Expand pharmacy services to ease out-of-hours burden, profession’s leaders urge

Roles for pharmacists in general practice, NHS 24, out-of-hours services and A&E, say Scottish pharmacy bodies.

Greater use of community pharmacy patient group directions (PGDs), minor ailment services and pharmacist input into urgent care units could “sustainably reduce” pressures on out-of-hours services in Scotland, according to a coalition of pharmacy bodies.

Greater use of community pharmacy patient group directions (PGDs), minor ailment services and pharmacist input into urgent care units could “sustainably reduce” pressures on out-of-hours services in Scotland, according to a coalition of pharmacy bodies.

The Royal Pharmaceutical Society (RPS) Scotland, Community Pharmacy Scotland and NHS Scotland Directors of Pharmacy said the profession had a “significant” part to play in addressing the challenges facing out-of-hours care in the country.

In a joint submission to the National Primary Care Out of Hours Review, launched by the Scottish government in January 2015, they urged ministers to support an enhanced role for pharmacists and adequately resource additional community pharmacy services.

Sir Lewis Ritchie, the James Mackenzie professor of general practice at the University of Aberdeen, is leading the review, which will examine the capability of Scotland’s out-of-hours services to face the challenges of an ageing population amid the ongoing integration of health and social care.

The three pharmacy organisations published 15 recommendations they say “would address problems that are reported by pharmacists as multiple daily frustrations and inefficiencies for them, GPs, out-of-hours services and most importantly, for patients”.

National pharmacy PGDs should be developed to treat uncomplicated urinary tract infections in women, shingles and impetigo, the organisations said. They propose identifying up to five further conditions that pharmacist prescribers could manage through PGDs in future. Th
ey also called for stronger guidance on and better use of the national unscheduled care PGD for repeat medicines and appliances.

Wider use of minor ailment services

Minor ailment services — currently provided to 917,000 patients — should be universally accessible to all patients in Scotland, they said. Evidence suggests more than 10% of GP visits and 5% of A&E attendances could have been managed by community pharmacy. Publicity campaigns would raise awareness of the services among patients and staff at GP practices, A&E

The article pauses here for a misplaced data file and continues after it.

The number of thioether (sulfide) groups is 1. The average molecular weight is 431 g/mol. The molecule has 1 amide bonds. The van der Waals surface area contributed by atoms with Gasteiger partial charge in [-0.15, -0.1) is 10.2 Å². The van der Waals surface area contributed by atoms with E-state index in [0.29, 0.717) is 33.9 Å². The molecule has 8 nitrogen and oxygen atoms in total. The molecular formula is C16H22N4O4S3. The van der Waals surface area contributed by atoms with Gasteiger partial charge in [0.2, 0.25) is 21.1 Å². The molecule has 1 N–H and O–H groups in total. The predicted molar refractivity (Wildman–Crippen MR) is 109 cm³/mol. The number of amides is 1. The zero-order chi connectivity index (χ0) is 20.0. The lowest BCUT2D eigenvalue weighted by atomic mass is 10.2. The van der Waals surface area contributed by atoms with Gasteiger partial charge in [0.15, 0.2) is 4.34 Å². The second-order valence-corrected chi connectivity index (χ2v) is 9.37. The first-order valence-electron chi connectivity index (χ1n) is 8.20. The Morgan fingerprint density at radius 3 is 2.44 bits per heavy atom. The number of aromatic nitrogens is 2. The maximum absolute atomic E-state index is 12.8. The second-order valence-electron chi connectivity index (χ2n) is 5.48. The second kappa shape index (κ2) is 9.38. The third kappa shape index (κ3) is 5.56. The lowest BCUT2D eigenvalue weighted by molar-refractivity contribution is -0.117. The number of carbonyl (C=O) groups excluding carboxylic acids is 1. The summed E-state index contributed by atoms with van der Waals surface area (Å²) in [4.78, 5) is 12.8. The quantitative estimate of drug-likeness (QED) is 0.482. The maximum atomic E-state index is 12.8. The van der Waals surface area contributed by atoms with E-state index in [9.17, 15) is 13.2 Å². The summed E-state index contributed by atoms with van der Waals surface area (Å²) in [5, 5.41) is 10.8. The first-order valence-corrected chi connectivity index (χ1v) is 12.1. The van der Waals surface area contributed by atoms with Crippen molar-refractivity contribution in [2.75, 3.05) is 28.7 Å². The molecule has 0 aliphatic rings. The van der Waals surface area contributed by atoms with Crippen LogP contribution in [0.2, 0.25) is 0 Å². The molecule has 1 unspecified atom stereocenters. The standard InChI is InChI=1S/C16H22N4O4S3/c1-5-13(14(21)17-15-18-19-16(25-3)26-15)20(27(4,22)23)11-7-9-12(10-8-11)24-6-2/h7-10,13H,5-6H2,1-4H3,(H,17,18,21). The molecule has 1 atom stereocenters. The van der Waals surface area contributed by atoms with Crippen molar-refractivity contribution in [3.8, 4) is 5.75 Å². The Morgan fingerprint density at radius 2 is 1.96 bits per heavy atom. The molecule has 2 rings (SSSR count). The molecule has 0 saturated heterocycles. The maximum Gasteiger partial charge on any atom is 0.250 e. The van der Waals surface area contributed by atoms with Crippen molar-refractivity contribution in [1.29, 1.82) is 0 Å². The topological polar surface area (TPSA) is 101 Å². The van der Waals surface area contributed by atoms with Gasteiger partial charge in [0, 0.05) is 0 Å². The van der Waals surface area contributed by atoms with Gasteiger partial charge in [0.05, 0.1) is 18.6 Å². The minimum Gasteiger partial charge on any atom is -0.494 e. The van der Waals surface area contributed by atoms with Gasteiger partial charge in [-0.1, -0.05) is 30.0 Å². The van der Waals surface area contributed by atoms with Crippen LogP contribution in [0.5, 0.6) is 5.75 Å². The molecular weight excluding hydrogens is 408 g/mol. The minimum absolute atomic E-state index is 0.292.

and out-of-hours services, and more referrals to community pharmacy minor ailment services should be encouraged where appropriate.

They outlined a role for pharmacist prescribers in chronic disease management, addressing medication issues and arranging care planning in GP practices, similar to a scheme being piloted in England. This would avoid some patients requiring support from out-of-hours services, they said. There could also be roles for pharmacists in NHS 24 and for prescribers in out-of-hours services and local A&E departments, alleviating pressures on other staff and referring patients to community pharmacy.

The inability of pharmacist prescribers to print prescriptions from GP systems — unlike nurse prescribers — remains a “significant barrier” and should be enabled “urgently”, they said.

Alex MacKinnon, RPS Scotland director, welcomes the co
ordinated response to the review from pharmacy bodies in Scotland. “I hope that pharmacy’s input into the review will be embraced by the Scottish government and that community pharmacists’ well-recognised contribution will be maximised further and appropriately res
ourced to help alleviate some of the pressures in the NHS,” he said.

‘Enhanced role’

Harry McQuillan, chief executive of Community Pharmacy Scotland, says the role for pharmacists should be “significantly strengthened” in primary care. “All parties agreed that the community pharmacy network could build on what it currently does to support patient care, through further enhancing its role in the context of this review,” he says.

Gail Caldwell, chair of NHS Scotland Directors of Pharmacy group, says: “Pharmacists are already playing an important role in providing support and advice to patients and their families and we welcome opportunities for them to use their knowledge, skills and expertise to support the future development of out-of-hours healthcare across the country.”

Other recommendations include strengthening care pathways between NHS 24 and community pharmacy and extended pharmacy opening times on weekends, arranged in alignment with out-of-hours services.

Expanding access to the emergency care summary or key information summary would improve clinical decision-making by community pharmacists and reduce the need to refer to other services, they said, while community pharmacy access to GP systems would help the two professions share patient information more easily.

In addition, they call for better use of pharmacists with clinical skills in managing minor illness to provide more enhanced services; more community pharmacist involvement in anticipatory care planning; and improved clinical handover between services.

The review group is due to report on its findings later in 2015.

Last updated
The Pharmaceutical Journal, PJ, 5 September 2015, Vol 295, No 7878;295(7878):DOI:10.1211/PJ.2015.20069199

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